Mapping the Terrain of Used and Rare Books
After hearing so much almost awe-inspired praise for Jim Thomson from notable authors such as Joe Lansdale and Stephen king, and from sources such as “The Kirkus Review”, and “The New York Times”, I finally got around to reading one of his novels.
“A Hell of a Woman” is one hell of a book. It’s mystery, suspense, crime, noir… but somewhere in the book’s DNA – though nobody would dare formally classify it as this – is horror. Psychological horror to be precise. Thompson projects feelings of paranoia, confusion, and dread in almost palpable waves from the pages right into your skull.
But I think the real accomplishment here is the portrayal of that subtle denial, that gentle twisting of the truth, the little white lies that we tell ourselves just to make reality more palatable; to keep the facts on our sides so we don’t have to acknowledge our perversions, our faults, our failures. We all do it, and we all know it, but we will never admit it. Because we can barely admit it to ourselves – it’s too painful to realize that some aspects of our outer reality are simply not true. They are illusions created to hide secrets.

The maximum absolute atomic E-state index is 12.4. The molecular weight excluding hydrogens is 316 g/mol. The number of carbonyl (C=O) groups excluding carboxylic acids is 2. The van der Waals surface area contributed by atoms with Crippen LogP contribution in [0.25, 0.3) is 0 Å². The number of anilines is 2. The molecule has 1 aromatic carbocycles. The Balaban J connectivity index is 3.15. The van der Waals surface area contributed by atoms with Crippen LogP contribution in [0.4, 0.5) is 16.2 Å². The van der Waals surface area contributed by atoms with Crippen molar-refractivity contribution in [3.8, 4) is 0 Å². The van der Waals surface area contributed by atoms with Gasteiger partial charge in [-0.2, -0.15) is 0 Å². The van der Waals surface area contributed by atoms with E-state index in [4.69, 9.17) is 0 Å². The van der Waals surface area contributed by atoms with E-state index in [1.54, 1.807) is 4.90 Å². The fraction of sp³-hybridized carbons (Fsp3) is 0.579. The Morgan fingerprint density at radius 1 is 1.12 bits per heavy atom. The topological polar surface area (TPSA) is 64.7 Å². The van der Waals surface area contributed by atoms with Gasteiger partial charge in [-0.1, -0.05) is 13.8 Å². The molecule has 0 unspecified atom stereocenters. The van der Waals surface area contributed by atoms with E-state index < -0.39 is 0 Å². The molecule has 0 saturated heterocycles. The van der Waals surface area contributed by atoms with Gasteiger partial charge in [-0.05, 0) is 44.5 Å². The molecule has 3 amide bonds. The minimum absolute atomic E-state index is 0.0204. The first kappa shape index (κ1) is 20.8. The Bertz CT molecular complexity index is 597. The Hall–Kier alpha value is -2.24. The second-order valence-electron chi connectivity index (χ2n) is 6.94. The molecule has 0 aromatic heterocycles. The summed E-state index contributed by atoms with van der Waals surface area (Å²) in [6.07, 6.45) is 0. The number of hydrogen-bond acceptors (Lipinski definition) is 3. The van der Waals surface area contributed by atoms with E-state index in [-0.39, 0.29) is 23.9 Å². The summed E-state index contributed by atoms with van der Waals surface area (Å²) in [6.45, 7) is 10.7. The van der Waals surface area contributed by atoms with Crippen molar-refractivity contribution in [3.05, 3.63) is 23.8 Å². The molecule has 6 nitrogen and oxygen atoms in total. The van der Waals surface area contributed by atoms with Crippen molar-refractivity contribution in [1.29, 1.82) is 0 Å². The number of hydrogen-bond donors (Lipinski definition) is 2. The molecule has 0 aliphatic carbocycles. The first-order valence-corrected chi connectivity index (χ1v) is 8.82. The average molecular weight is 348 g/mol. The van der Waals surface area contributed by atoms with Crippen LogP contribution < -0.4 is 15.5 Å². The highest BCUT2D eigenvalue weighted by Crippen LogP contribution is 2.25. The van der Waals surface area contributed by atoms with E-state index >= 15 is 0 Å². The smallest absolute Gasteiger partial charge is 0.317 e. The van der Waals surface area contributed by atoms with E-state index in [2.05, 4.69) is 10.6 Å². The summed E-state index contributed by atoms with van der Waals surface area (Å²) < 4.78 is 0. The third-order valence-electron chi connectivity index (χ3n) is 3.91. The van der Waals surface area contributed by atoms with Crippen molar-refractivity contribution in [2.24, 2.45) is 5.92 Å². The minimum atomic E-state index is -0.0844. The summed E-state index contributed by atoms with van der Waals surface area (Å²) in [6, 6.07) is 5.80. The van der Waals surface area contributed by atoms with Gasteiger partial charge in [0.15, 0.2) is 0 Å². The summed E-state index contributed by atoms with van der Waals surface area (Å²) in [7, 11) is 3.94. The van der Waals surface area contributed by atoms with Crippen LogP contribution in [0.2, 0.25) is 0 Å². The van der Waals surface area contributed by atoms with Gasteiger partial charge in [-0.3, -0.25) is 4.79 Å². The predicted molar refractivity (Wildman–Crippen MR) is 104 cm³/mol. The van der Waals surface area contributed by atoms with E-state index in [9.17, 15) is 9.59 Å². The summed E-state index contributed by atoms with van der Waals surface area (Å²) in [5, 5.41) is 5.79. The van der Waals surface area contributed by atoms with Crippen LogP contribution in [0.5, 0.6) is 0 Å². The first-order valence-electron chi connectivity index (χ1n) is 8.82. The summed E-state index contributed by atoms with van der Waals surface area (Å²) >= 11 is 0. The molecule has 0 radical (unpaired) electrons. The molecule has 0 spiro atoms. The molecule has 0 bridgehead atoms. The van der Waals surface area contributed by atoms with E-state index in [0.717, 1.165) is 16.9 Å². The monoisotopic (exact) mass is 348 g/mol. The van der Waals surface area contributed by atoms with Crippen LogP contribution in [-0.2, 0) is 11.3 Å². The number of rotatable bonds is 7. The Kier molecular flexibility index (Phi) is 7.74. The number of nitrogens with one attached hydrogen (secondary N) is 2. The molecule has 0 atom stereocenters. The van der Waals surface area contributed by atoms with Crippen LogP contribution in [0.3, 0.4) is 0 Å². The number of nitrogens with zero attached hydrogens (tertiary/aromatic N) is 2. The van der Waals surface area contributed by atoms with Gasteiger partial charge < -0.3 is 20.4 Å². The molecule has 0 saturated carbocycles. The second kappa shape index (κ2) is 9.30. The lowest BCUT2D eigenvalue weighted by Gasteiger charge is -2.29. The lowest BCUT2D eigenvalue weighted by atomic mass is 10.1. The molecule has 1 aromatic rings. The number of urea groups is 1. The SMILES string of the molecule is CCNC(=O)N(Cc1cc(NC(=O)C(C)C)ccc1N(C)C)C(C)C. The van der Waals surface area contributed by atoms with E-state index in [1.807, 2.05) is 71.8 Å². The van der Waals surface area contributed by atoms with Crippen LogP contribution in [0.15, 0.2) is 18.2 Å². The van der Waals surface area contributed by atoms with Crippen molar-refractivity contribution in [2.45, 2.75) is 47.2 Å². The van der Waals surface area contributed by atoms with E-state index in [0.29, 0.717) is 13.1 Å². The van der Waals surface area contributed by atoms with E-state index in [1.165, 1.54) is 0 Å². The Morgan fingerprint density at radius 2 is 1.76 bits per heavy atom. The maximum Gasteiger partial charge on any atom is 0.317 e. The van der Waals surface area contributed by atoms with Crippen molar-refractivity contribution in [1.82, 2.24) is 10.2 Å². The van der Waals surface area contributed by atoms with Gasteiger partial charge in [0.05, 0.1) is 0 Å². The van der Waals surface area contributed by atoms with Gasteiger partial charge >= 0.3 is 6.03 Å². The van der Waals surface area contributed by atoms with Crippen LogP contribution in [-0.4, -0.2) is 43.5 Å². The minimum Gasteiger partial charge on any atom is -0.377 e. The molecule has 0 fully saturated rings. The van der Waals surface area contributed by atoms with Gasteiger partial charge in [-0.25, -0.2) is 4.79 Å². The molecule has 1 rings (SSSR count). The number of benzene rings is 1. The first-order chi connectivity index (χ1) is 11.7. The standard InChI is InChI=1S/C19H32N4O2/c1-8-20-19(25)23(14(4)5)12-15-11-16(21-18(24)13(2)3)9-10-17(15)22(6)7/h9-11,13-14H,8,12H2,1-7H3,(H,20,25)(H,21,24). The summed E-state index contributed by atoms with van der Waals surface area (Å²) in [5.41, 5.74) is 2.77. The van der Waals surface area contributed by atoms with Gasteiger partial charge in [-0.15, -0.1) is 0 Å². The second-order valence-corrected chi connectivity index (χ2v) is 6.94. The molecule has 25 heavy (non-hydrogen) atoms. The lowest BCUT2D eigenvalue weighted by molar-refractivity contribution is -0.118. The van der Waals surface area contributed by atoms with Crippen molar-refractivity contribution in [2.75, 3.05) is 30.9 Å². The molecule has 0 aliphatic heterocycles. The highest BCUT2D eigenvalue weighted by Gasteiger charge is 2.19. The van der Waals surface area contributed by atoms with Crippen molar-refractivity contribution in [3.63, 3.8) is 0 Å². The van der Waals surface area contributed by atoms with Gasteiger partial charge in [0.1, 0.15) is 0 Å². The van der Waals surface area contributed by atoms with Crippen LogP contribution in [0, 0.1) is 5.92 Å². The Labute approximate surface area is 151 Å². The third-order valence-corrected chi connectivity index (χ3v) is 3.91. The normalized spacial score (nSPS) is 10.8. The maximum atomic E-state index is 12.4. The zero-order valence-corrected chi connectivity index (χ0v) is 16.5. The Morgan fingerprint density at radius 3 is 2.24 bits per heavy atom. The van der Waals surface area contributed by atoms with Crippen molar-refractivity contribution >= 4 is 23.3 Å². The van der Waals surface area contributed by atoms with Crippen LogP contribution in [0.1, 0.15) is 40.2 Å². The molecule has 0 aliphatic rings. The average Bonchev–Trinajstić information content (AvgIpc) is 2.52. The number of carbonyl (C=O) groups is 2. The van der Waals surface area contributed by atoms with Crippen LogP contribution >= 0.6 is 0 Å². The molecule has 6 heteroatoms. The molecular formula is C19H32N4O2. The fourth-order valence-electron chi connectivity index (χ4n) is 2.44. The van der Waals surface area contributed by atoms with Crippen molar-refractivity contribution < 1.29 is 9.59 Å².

As the book progresses Frank “Dolly” Dillon gets himself in deeper and deeper. Things pile up. He begins to suffocate under the weight of his desires, lies, and possible psychosis. I won’t give anything away, but the man finds himself in the shit and Thompson does a brilliant job of showing how he psychologically copes while his reality is crumbling around him.
And the book is short. I read it in one sitting. It’s short, fast, and brutal. There is no dicking around here. Characters are developed swiftly and elegantly, atmosphere substitutes for hundreds of words, and the plot moves efficiently and seamlessly until the bitter schizoid ending.
This is one book that I would consider a masterpiece of its genre. Highly recommended for any fan of crime, mystery, horror, suspense…. Anyone who isn’t afraid to acknowledge their own darkness alongside the darkness in others.
(If you can find a copy I would recommend the Centipede Press edition of this book which has a great introduction by Joe Lansdale and haunting full page illustrations heading each chapter.)